Nairobi declines Ukraine’s plea to address Kenyan Parliament

Kenya has declined a request from Ukraine to address Parliament, as Nairobi officials fear being dragged into a conflict with the potential to hurt its bilateral ties with both Kyiv and Moscow.

The details emerged on Monday as Kenyan diplomats in Nairobi argued they have been doing enough already through the UN Security Council.

Ukraine, which has been defending its territory against Russia’s invasion, made the request to address the Kenyan bicameral House in February when Moscow launched what it called a military operation in that country.

But a well-placed source indicated the request was not honoured, with Kenya’s Ministry of Foreign Affairs remaining mum despite repeated follow-ups and reminders.

On Tuesday, a senior ministry official told the Business Daily there was no need to allow the speech, adding that Kyiv should make use of the available diplomatic channels.

“Why would they want to address the Kenyan Parliament, for instance? Is there a precedence?” an official asked.

Kenya holds one of the 10 non-permanent seats on the UN Security Council and both Ukraine and Russia see it as critical in deciding issues related to the conflict at the horse-shoe-shaped table in New York.

While Nairobi has used its non-permanent seat on the Security Council to either condemn the invasion or abstain from decisions of both the General Assembly and the Council, it is yet to grant two wishes critical to Kyiv: a top-level meeting involving foreign ministers, and the speech to Parliament.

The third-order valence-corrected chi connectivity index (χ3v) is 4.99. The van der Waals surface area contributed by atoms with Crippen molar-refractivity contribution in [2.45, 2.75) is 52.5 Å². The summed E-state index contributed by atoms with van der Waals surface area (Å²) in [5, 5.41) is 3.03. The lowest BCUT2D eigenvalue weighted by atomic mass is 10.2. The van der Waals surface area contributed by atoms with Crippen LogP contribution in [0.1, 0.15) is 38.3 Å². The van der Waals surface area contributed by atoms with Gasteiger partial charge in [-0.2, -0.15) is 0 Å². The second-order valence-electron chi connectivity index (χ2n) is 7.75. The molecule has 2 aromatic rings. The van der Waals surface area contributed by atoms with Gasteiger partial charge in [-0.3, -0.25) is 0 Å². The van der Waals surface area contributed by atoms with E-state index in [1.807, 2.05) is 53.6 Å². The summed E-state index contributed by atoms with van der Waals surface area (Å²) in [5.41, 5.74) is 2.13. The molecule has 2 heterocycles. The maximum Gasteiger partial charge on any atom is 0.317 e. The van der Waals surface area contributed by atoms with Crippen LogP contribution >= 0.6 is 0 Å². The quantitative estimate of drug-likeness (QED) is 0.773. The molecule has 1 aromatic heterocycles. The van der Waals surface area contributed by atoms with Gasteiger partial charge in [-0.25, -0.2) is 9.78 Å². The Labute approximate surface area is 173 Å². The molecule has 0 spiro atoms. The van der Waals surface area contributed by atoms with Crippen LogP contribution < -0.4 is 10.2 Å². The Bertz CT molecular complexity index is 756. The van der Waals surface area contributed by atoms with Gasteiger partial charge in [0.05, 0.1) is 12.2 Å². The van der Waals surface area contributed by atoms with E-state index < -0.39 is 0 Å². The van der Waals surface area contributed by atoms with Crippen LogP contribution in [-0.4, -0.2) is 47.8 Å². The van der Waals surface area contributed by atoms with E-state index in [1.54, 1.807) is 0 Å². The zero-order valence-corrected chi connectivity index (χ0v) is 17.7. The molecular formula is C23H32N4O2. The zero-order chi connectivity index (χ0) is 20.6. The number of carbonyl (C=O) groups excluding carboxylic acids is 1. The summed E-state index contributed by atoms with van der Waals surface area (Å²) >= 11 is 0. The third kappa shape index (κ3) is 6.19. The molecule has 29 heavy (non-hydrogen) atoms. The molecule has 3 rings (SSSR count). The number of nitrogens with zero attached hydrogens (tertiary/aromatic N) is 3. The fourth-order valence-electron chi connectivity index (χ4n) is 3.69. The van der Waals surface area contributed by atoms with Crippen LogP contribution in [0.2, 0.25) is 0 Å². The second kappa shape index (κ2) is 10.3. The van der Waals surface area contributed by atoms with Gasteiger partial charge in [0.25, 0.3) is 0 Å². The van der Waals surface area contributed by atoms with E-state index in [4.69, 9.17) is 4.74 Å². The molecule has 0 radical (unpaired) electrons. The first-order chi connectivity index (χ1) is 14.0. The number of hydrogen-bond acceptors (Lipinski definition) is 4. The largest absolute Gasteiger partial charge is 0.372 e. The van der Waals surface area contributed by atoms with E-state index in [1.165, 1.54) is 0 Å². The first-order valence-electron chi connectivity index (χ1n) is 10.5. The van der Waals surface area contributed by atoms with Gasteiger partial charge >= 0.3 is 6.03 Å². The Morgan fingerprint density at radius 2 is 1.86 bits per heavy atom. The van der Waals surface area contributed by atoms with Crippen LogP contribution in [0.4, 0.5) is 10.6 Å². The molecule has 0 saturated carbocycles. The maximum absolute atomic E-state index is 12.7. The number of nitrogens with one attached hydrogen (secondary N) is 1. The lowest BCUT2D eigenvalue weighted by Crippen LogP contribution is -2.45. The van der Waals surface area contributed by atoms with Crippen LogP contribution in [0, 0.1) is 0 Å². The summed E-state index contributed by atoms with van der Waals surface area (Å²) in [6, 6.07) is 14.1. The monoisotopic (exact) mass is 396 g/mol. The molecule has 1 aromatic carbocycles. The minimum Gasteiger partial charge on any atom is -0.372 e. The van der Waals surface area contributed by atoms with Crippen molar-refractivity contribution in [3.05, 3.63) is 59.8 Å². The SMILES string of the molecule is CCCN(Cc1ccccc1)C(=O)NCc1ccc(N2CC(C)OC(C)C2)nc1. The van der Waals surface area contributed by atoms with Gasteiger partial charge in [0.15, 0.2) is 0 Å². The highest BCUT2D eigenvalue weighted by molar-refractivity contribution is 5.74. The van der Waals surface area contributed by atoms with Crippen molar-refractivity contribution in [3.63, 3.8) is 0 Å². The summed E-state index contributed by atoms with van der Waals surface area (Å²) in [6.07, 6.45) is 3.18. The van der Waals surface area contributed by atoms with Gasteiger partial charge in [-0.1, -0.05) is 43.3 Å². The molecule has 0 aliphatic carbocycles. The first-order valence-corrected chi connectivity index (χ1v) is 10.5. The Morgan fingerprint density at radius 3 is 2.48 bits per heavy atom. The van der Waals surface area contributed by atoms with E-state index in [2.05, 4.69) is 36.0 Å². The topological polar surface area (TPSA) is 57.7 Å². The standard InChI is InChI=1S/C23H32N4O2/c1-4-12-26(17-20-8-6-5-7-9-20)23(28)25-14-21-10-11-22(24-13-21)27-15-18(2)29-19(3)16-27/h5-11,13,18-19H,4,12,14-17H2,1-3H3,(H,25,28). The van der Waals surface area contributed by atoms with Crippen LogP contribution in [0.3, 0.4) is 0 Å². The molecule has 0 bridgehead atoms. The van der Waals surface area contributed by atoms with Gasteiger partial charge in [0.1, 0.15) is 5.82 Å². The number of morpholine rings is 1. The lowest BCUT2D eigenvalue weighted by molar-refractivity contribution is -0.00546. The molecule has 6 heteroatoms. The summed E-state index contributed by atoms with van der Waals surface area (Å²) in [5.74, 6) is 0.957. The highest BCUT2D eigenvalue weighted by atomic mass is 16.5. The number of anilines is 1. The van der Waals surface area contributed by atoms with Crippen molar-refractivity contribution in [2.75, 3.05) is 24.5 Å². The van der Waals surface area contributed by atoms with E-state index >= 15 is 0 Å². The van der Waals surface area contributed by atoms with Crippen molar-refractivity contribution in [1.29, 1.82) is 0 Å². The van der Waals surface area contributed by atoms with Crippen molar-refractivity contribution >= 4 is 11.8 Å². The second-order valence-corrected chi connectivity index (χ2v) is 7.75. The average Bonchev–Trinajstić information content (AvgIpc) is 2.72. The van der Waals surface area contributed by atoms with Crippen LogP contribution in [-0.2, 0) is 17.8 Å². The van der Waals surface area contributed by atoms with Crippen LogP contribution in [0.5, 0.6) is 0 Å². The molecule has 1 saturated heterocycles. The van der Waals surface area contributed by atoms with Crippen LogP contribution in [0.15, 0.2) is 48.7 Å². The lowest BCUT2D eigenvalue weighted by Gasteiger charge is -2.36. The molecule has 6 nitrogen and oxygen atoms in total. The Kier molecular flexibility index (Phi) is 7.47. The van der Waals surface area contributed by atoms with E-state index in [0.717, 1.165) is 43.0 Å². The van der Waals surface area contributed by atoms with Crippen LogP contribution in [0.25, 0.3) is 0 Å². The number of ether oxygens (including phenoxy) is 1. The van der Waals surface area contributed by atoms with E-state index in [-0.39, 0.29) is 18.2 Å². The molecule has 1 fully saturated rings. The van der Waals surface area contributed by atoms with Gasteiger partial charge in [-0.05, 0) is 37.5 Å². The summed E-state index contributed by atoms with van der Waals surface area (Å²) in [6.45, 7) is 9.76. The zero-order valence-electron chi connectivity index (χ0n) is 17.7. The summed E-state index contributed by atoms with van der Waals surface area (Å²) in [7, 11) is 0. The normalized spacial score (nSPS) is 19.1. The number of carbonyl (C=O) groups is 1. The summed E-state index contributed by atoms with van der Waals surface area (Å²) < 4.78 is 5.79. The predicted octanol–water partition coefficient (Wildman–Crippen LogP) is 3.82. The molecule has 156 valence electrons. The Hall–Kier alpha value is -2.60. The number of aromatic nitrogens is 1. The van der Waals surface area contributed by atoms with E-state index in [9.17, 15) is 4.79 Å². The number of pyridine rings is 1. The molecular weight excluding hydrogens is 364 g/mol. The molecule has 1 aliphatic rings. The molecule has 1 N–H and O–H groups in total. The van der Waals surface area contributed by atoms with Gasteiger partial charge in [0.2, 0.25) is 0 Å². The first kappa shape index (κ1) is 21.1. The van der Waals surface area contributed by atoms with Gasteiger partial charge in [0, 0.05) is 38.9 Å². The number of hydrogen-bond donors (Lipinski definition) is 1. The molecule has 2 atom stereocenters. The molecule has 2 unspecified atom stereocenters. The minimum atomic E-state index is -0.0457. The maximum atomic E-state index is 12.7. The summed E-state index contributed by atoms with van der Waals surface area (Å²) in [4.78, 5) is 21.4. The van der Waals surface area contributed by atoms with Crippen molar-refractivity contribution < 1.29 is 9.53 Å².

Well-placed sources on Monday told the Business Daily that for two months, Ukraine’s ambassador to Kenya, Andrii Pravednyk, has been seeking to meet with Kenya’s Foreign Affairs Cabinet Secretary Raychelle Omamo in vain.

Nairobi on Monday denied it had refused an audience with the Ukrainian diplomat, saying all his requests had been addressed, except the speech to Parliament.

On Monday, during a UN Security Council briefing on Ukraine, under the ‘maintenance of peace and security of Ukraine’, Kenya, once again, condemned the invasion.

Nairobi, however, has been cautious as well, avoiding departing from the African Union’s position, which condemns the invasion but opposes the massive economic sanctions imposed on Russia.

On Friday, Nairobi abstained from a UN General Assembly vote that proposed suspending Russia from the UN Human Rights Council.

The vote eventually passed, but Kenya, South Africa, Egypt and Nigeria were some of the African countries that abstained.